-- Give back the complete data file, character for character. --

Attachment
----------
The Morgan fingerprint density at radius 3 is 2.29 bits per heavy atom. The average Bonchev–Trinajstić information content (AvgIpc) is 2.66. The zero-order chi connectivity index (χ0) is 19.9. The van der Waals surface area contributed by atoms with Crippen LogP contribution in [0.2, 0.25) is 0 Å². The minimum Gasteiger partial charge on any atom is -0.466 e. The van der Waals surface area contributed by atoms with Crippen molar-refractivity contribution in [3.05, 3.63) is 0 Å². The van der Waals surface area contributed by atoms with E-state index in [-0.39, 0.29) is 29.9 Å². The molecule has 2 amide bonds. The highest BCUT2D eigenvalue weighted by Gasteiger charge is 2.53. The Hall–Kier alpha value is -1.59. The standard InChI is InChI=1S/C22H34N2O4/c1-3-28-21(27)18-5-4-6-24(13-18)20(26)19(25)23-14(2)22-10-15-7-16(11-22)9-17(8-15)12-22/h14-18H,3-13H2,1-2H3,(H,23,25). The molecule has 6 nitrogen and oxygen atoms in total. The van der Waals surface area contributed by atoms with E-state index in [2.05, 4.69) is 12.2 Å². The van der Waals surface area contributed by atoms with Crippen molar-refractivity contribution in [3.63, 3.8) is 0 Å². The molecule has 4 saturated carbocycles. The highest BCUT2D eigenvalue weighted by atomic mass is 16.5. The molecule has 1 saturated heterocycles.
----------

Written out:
The Morgan fingerprint density at radius 3 is 2.29 bits per heavy atom. The average Bonchev–Trinajstić information content (AvgIpc) is 2.66. The zero-order chi connectivity index (χ0) is 19.9. The van der Waals surface area contributed by atoms with Crippen LogP contribution in [0.2, 0.25) is 0 Å². The minimum Gasteiger partial charge on any atom is -0.466 e. The van der Waals surface area contributed by atoms with Crippen molar-refractivity contribution in [3.05, 3.63) is 0 Å². The van der Waals surface area contributed by atoms with E-state index in [-0.39, 0.29) is 29.9 Å². The molecule has 2 amide bonds. The highest BCUT2D eigenvalue weighted by Gasteiger charge is 2.53. The Hall–Kier alpha value is -1.59. The standard InChI is InChI=1S/C22H34N2O4/c1-3-28-21(27)18-5-4-6-24(13-18)20(26)19(25)23-14(2)22-10-15-7-16(11-22)9-17(8-15)12-22/h14-18H,3-13H2,1-2H3,(H,23,25). The molecule has 6 nitrogen and oxygen atoms in total. The van der Waals surface area contributed by atoms with E-state index in [2.05, 4.69) is 12.2 Å². The van der Waals surface area contributed by atoms with Crippen molar-refractivity contribution in [3.63, 3.8) is 0 Å². The molecule has 4 saturated carbocycles. The highest BCUT2D eigenvalue weighted by atomic mass is 16.5. The molecule has 1 saturated heterocycles.